by Heidi Wachter
Strategies for learning how to eat with awareness.
Each of us makes more than 200 daily decisions about eating — most of them unconsciously, according to behavior scientist Brian Wansink, PhD, director of the Cornell Food and Brand Lab and author of Mindless Eating and Slim By Design. Clueing in to these decisions can help make them work for you rather than against you. Increase your mindfulness factor with these strategies:
Snack wisely before shopping. Grab an apple or some veggies before grocery shopping. Wansink found that healthy noshing primes you to buy healthy: Study participants bought 25 percent more fruits and vegetables than those who didn’t eat such a snack beforehand.
Don’t supersize it. Keep smaller dishes — like appetizer plates and juice glasses — front and center in your cupboard. Researchers discovered that diners at a Chinese buffet piled 52 percent more food onto large plates and ate 45 percent more than those who used smaller ones.
Make healthy food visible. Wansink’s research found that people who wrapped healthy leftovers in plastic wrap were more likely to see them and eat them than those who used foil. On the flip side, people ate 2.2 more pieces of candy a day out of a clear bowl than an opaque one.
Keep a clean kitchen. In a Cornell study, people ate 44 percent more snacks in a cluttered kitchen than they did in a clean one. “If your environment is out of control, you may feel that you don’t need to be in control of your eating either,” says Wansink.
Put food away. Researchers discovered that women who kept a box of cereal on the counter weighed 20 pounds more, on average, than those who put it in the cupboard. Keeping food out of immediate sight and reach helps reduce temptation triggers.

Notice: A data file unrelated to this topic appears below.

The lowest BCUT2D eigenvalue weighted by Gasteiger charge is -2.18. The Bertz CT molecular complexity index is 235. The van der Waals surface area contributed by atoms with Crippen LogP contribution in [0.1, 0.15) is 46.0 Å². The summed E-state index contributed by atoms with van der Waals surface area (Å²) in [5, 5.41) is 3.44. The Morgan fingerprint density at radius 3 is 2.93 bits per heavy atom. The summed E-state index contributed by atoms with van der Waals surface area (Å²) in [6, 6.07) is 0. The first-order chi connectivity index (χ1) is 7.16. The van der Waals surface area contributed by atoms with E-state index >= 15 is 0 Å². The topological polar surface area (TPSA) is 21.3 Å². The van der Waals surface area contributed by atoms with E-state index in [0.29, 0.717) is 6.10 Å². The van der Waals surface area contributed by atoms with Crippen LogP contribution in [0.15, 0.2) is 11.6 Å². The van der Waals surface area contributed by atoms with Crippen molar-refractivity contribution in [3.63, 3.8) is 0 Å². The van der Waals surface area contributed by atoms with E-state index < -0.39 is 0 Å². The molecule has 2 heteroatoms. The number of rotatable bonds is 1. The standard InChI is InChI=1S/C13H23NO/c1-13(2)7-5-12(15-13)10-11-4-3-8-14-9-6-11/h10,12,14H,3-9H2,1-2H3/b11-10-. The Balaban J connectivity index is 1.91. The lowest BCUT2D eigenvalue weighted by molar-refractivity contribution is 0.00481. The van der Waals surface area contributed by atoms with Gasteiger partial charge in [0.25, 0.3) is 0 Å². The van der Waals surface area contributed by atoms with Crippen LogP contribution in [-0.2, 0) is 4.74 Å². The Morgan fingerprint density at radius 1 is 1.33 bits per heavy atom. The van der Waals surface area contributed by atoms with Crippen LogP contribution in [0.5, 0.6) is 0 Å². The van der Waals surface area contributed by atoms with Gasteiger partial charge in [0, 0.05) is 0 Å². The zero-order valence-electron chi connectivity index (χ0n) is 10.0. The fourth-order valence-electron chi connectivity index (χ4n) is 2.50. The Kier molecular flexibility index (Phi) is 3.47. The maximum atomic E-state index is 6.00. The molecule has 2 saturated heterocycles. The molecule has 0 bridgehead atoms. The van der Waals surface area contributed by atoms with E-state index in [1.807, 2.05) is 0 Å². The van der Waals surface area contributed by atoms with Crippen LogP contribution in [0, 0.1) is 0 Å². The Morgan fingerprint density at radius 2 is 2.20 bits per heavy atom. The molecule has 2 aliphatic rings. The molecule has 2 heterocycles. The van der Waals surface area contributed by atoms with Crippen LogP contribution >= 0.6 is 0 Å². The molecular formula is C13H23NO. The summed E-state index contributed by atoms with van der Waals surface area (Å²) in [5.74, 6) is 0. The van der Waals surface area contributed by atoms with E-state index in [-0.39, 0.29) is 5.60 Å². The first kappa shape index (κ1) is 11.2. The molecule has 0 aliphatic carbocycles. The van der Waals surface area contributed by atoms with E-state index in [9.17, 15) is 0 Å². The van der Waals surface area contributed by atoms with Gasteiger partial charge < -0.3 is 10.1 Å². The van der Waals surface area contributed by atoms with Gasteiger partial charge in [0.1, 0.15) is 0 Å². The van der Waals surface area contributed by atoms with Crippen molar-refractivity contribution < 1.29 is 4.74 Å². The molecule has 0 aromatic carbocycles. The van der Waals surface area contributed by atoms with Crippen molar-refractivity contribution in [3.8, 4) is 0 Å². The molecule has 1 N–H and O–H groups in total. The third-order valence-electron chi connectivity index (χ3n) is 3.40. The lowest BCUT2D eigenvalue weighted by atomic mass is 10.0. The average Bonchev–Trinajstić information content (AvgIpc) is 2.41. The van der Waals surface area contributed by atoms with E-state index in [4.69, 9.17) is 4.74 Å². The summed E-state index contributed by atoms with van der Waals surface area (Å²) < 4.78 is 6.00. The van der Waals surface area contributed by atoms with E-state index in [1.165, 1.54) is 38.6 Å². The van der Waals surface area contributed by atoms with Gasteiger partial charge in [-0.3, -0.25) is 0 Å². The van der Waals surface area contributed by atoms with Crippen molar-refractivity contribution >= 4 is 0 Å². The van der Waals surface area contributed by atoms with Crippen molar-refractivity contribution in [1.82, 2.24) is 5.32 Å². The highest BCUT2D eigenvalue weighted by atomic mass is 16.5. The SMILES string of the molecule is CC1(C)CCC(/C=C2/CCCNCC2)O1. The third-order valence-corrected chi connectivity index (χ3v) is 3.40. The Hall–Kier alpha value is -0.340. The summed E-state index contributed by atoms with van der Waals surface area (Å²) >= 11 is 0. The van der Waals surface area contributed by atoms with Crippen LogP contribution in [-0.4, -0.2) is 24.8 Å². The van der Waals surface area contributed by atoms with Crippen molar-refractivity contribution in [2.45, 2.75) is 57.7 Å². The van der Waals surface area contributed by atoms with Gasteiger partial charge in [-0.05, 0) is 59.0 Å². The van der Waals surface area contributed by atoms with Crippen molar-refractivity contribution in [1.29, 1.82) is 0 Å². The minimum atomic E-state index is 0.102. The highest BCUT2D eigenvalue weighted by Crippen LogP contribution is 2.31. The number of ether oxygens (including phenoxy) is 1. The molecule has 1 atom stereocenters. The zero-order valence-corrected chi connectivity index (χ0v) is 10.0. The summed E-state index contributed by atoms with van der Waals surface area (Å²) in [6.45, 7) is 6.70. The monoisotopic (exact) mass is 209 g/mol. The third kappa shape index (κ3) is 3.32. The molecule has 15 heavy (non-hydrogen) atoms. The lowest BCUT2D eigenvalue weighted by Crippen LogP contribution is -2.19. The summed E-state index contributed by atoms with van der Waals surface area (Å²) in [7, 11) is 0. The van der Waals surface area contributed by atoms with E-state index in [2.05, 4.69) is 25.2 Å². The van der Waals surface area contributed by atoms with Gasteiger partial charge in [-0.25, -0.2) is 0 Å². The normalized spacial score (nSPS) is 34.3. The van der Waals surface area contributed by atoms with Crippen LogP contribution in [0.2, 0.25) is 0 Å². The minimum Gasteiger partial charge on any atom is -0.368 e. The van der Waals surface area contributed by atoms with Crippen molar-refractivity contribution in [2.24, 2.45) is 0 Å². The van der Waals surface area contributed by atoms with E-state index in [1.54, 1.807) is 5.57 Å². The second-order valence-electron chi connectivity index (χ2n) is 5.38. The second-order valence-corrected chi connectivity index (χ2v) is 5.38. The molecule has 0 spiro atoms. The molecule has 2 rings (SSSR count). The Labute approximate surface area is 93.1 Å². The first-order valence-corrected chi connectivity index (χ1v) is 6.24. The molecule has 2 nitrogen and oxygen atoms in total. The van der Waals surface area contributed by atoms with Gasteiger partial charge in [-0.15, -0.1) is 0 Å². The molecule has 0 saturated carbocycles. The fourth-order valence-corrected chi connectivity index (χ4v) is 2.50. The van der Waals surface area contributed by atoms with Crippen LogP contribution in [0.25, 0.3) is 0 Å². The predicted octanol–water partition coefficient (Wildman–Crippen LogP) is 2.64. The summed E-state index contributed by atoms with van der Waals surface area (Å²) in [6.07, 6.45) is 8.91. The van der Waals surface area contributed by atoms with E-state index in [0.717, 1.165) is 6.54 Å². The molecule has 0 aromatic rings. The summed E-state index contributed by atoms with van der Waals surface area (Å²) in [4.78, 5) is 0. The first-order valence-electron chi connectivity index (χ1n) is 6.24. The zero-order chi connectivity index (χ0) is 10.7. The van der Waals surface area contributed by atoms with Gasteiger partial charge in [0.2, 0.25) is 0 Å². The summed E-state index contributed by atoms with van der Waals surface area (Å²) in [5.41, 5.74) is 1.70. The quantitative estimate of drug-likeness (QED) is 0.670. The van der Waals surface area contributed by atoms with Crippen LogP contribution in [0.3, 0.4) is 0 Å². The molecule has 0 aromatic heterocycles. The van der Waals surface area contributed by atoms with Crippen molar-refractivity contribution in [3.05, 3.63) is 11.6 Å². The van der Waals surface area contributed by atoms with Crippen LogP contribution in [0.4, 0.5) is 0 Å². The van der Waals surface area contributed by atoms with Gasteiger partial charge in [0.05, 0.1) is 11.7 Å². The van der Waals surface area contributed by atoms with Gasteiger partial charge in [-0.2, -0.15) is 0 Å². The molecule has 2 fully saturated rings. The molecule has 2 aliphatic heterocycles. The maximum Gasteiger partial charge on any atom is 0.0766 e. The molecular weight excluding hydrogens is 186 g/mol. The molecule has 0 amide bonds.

Plate it up. Even if you just want a snack, put it on a plate: Plating food increases your awareness of portion size. “Dishing out a ration makes you see exactly how much you are eating,” Wansink explains.
Minimize distraction. People who dine while watching TV, reading or working have a harder time keeping track of what they consume — and routinely eat more.
Distracted eating is a problem for two reasons: “First, you don’t pay attention to whether you’ve had 14 or 40 potato chips,” Wansink says. “Secondly, you often won’t stop eating until the end of the show, regardless of whether you’re full or not.” Such eating patterns become mutually reinforcing, meaning it becomes hard to watch TV without eating, he explains.
Heidi Wachter is the staff writer at Experience Life. This article originally appeared in Experience Life, the no gimmicks no-hype health and fitness magazine. Learn more at ExperienceLife.com.